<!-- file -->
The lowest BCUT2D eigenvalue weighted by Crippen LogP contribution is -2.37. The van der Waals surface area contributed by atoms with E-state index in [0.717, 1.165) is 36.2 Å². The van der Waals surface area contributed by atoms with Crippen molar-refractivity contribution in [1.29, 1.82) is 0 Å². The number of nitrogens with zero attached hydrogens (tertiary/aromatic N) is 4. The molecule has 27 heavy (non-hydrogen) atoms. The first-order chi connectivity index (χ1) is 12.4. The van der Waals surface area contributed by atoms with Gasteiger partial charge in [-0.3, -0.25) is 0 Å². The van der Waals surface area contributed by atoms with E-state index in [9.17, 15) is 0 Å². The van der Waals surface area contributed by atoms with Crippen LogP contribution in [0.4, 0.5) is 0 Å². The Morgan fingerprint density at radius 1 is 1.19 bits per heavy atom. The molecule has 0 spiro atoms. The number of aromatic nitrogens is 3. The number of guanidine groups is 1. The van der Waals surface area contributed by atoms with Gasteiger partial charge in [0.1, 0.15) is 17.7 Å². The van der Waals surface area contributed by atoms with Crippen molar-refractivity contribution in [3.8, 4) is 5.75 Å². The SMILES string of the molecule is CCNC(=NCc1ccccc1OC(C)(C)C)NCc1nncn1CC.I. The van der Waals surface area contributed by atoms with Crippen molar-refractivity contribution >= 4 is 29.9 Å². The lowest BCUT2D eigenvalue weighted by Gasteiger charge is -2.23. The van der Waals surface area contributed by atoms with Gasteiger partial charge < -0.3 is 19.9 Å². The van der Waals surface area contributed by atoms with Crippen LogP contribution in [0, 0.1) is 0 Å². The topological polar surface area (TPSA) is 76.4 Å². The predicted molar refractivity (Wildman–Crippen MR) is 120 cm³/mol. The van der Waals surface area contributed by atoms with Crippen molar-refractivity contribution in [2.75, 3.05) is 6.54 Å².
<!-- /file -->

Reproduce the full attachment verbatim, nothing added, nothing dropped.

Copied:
The lowest BCUT2D eigenvalue weighted by Crippen LogP contribution is -2.37. The van der Waals surface area contributed by atoms with E-state index in [0.717, 1.165) is 36.2 Å². The van der Waals surface area contributed by atoms with Crippen molar-refractivity contribution in [1.29, 1.82) is 0 Å². The number of nitrogens with zero attached hydrogens (tertiary/aromatic N) is 4. The molecule has 27 heavy (non-hydrogen) atoms. The first-order chi connectivity index (χ1) is 12.4. The van der Waals surface area contributed by atoms with Gasteiger partial charge in [-0.3, -0.25) is 0 Å². The van der Waals surface area contributed by atoms with E-state index in [9.17, 15) is 0 Å². The van der Waals surface area contributed by atoms with Crippen LogP contribution in [0.4, 0.5) is 0 Å². The Morgan fingerprint density at radius 1 is 1.19 bits per heavy atom. The molecule has 0 spiro atoms. The number of aromatic nitrogens is 3. The number of guanidine groups is 1. The van der Waals surface area contributed by atoms with Gasteiger partial charge in [0.1, 0.15) is 17.7 Å². The van der Waals surface area contributed by atoms with Crippen molar-refractivity contribution in [3.8, 4) is 5.75 Å². The SMILES string of the molecule is CCNC(=NCc1ccccc1OC(C)(C)C)NCc1nncn1CC.I. The van der Waals surface area contributed by atoms with Crippen molar-refractivity contribution >= 4 is 29.9 Å². The lowest BCUT2D eigenvalue weighted by Gasteiger charge is -2.23. The van der Waals surface area contributed by atoms with Gasteiger partial charge < -0.3 is 19.9 Å². The van der Waals surface area contributed by atoms with Crippen LogP contribution in [0, 0.1) is 0 Å². The topological polar surface area (TPSA) is 76.4 Å². The predicted molar refractivity (Wildman–Crippen MR) is 120 cm³/mol. The van der Waals surface area contributed by atoms with Crippen molar-refractivity contribution in [2.75, 3.05) is 6.54 Å².